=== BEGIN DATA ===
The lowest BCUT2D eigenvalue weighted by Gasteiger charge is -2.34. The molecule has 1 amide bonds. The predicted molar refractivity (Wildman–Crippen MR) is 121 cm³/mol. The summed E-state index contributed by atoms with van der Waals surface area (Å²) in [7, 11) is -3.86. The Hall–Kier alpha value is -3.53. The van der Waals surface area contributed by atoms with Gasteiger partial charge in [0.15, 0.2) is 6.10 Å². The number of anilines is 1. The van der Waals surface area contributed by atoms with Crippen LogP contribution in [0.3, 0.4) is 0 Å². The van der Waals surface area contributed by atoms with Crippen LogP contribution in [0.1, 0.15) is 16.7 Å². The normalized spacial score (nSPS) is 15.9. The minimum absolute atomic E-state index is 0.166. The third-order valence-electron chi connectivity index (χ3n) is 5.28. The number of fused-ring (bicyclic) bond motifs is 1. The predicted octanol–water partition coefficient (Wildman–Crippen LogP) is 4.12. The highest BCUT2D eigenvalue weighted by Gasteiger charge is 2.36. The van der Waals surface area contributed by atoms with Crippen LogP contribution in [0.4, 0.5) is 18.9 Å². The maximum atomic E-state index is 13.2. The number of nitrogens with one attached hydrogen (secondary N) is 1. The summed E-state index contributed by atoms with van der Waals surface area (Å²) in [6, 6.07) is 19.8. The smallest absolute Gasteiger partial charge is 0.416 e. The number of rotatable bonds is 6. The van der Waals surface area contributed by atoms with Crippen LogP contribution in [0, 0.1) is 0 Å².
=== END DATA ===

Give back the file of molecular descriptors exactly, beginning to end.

The lowest BCUT2D eigenvalue weighted by Gasteiger charge is -2.34. The molecule has 1 amide bonds. The predicted molar refractivity (Wildman–Crippen MR) is 121 cm³/mol. The summed E-state index contributed by atoms with van der Waals surface area (Å²) in [7, 11) is -3.86. The Hall–Kier alpha value is -3.53. The van der Waals surface area contributed by atoms with Gasteiger partial charge in [0.15, 0.2) is 6.10 Å². The number of anilines is 1. The van der Waals surface area contributed by atoms with Crippen LogP contribution in [0.3, 0.4) is 0 Å². The van der Waals surface area contributed by atoms with Crippen LogP contribution in [0.1, 0.15) is 16.7 Å². The normalized spacial score (nSPS) is 15.9. The minimum absolute atomic E-state index is 0.166. The third-order valence-electron chi connectivity index (χ3n) is 5.28. The number of fused-ring (bicyclic) bond motifs is 1. The predicted octanol–water partition coefficient (Wildman–Crippen LogP) is 4.12. The highest BCUT2D eigenvalue weighted by Gasteiger charge is 2.36. The van der Waals surface area contributed by atoms with Crippen LogP contribution in [0.4, 0.5) is 18.9 Å². The maximum atomic E-state index is 13.2. The number of nitrogens with one attached hydrogen (secondary N) is 1. The summed E-state index contributed by atoms with van der Waals surface area (Å²) in [6, 6.07) is 19.8. The smallest absolute Gasteiger partial charge is 0.416 e. The number of rotatable bonds is 6. The van der Waals surface area contributed by atoms with Crippen LogP contribution in [0, 0.1) is 0 Å².